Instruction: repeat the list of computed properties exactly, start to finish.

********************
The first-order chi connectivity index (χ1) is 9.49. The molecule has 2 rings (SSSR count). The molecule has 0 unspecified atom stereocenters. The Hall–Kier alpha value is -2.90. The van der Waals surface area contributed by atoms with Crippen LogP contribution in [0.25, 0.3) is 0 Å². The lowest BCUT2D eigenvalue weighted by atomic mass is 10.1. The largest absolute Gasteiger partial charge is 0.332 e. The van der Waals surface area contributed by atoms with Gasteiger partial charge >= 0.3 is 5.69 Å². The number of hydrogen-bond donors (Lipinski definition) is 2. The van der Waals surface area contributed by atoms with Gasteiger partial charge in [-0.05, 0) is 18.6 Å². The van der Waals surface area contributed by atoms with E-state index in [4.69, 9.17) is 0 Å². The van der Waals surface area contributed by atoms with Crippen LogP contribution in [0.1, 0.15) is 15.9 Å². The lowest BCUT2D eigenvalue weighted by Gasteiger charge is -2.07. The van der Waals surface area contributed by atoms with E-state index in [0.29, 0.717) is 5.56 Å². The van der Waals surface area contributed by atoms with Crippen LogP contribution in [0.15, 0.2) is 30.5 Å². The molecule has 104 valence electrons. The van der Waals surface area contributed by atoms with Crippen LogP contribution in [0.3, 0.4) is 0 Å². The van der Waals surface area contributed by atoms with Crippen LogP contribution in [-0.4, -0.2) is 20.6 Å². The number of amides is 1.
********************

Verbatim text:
The first-order chi connectivity index (χ1) is 9.49. The molecule has 2 rings (SSSR count). The molecule has 0 unspecified atom stereocenters. The Hall–Kier alpha value is -2.90. The van der Waals surface area contributed by atoms with Crippen LogP contribution in [0.25, 0.3) is 0 Å². The lowest BCUT2D eigenvalue weighted by atomic mass is 10.1. The largest absolute Gasteiger partial charge is 0.332 e. The van der Waals surface area contributed by atoms with Gasteiger partial charge >= 0.3 is 5.69 Å². The number of hydrogen-bond donors (Lipinski definition) is 2. The van der Waals surface area contributed by atoms with Gasteiger partial charge in [-0.05, 0) is 18.6 Å². The van der Waals surface area contributed by atoms with E-state index in [4.69, 9.17) is 0 Å². The van der Waals surface area contributed by atoms with Crippen LogP contribution in [0.1, 0.15) is 15.9 Å². The lowest BCUT2D eigenvalue weighted by Gasteiger charge is -2.07. The van der Waals surface area contributed by atoms with E-state index in [0.29, 0.717) is 5.56 Å². The van der Waals surface area contributed by atoms with Crippen LogP contribution in [0.15, 0.2) is 30.5 Å². The molecule has 104 valence electrons. The van der Waals surface area contributed by atoms with Crippen LogP contribution in [0.3, 0.4) is 0 Å². The van der Waals surface area contributed by atoms with Crippen LogP contribution in [-0.4, -0.2) is 20.6 Å². The number of amides is 1.